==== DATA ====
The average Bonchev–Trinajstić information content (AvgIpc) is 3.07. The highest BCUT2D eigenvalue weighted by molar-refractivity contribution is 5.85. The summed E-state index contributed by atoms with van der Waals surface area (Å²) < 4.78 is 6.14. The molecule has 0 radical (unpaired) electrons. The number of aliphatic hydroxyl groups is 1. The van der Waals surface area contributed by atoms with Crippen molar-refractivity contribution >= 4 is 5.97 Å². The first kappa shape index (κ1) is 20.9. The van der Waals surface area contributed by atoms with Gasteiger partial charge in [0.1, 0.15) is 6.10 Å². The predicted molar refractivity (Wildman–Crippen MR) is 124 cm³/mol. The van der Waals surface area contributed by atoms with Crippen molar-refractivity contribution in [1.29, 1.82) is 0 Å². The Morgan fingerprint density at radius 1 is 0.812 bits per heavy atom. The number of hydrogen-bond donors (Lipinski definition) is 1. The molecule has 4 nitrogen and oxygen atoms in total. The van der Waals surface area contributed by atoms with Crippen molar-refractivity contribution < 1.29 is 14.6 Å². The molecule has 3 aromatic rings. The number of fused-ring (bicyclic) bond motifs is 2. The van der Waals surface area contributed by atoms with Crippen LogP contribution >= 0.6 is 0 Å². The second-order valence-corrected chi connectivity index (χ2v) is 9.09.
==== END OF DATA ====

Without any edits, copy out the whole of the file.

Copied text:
The average Bonchev–Trinajstić information content (AvgIpc) is 3.07. The highest BCUT2D eigenvalue weighted by molar-refractivity contribution is 5.85. The summed E-state index contributed by atoms with van der Waals surface area (Å²) < 4.78 is 6.14. The molecule has 0 radical (unpaired) electrons. The number of aliphatic hydroxyl groups is 1. The van der Waals surface area contributed by atoms with Crippen molar-refractivity contribution >= 4 is 5.97 Å². The first kappa shape index (κ1) is 20.9. The van der Waals surface area contributed by atoms with Gasteiger partial charge in [0.1, 0.15) is 6.10 Å². The predicted molar refractivity (Wildman–Crippen MR) is 124 cm³/mol. The van der Waals surface area contributed by atoms with Crippen molar-refractivity contribution in [1.29, 1.82) is 0 Å². The Morgan fingerprint density at radius 1 is 0.812 bits per heavy atom. The number of hydrogen-bond donors (Lipinski definition) is 1. The molecule has 4 nitrogen and oxygen atoms in total. The van der Waals surface area contributed by atoms with Crippen molar-refractivity contribution < 1.29 is 14.6 Å². The molecule has 3 aromatic rings. The number of fused-ring (bicyclic) bond motifs is 2. The van der Waals surface area contributed by atoms with Crippen LogP contribution >= 0.6 is 0 Å². The second-order valence-corrected chi connectivity index (χ2v) is 9.09.